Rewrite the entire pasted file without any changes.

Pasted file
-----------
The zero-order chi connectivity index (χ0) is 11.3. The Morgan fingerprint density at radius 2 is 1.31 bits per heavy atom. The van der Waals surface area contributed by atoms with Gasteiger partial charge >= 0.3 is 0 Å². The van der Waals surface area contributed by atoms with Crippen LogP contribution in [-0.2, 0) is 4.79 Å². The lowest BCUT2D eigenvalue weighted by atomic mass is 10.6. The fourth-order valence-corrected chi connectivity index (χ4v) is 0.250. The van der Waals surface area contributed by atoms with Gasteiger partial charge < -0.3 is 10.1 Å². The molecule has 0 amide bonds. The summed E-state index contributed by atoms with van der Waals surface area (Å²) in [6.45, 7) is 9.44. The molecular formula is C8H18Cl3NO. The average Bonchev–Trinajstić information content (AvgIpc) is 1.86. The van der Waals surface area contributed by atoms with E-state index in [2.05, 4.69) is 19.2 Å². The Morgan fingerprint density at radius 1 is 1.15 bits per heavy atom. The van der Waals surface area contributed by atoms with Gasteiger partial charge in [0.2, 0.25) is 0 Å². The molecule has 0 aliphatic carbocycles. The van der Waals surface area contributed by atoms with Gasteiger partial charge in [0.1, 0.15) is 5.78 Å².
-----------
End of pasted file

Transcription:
The zero-order chi connectivity index (χ0) is 11.3. The Morgan fingerprint density at radius 2 is 1.31 bits per heavy atom. The van der Waals surface area contributed by atoms with Gasteiger partial charge >= 0.3 is 0 Å². The van der Waals surface area contributed by atoms with Crippen LogP contribution in [-0.2, 0) is 4.79 Å². The lowest BCUT2D eigenvalue weighted by atomic mass is 10.6. The fourth-order valence-corrected chi connectivity index (χ4v) is 0.250. The van der Waals surface area contributed by atoms with Gasteiger partial charge < -0.3 is 10.1 Å². The molecule has 0 amide bonds. The summed E-state index contributed by atoms with van der Waals surface area (Å²) in [6.45, 7) is 9.44. The molecular formula is C8H18Cl3NO. The average Bonchev–Trinajstić information content (AvgIpc) is 1.86. The van der Waals surface area contributed by atoms with E-state index in [2.05, 4.69) is 19.2 Å². The Morgan fingerprint density at radius 1 is 1.15 bits per heavy atom. The van der Waals surface area contributed by atoms with Gasteiger partial charge in [0.2, 0.25) is 0 Å². The molecule has 0 aliphatic carbocycles. The van der Waals surface area contributed by atoms with Gasteiger partial charge in [0.1, 0.15) is 5.78 Å².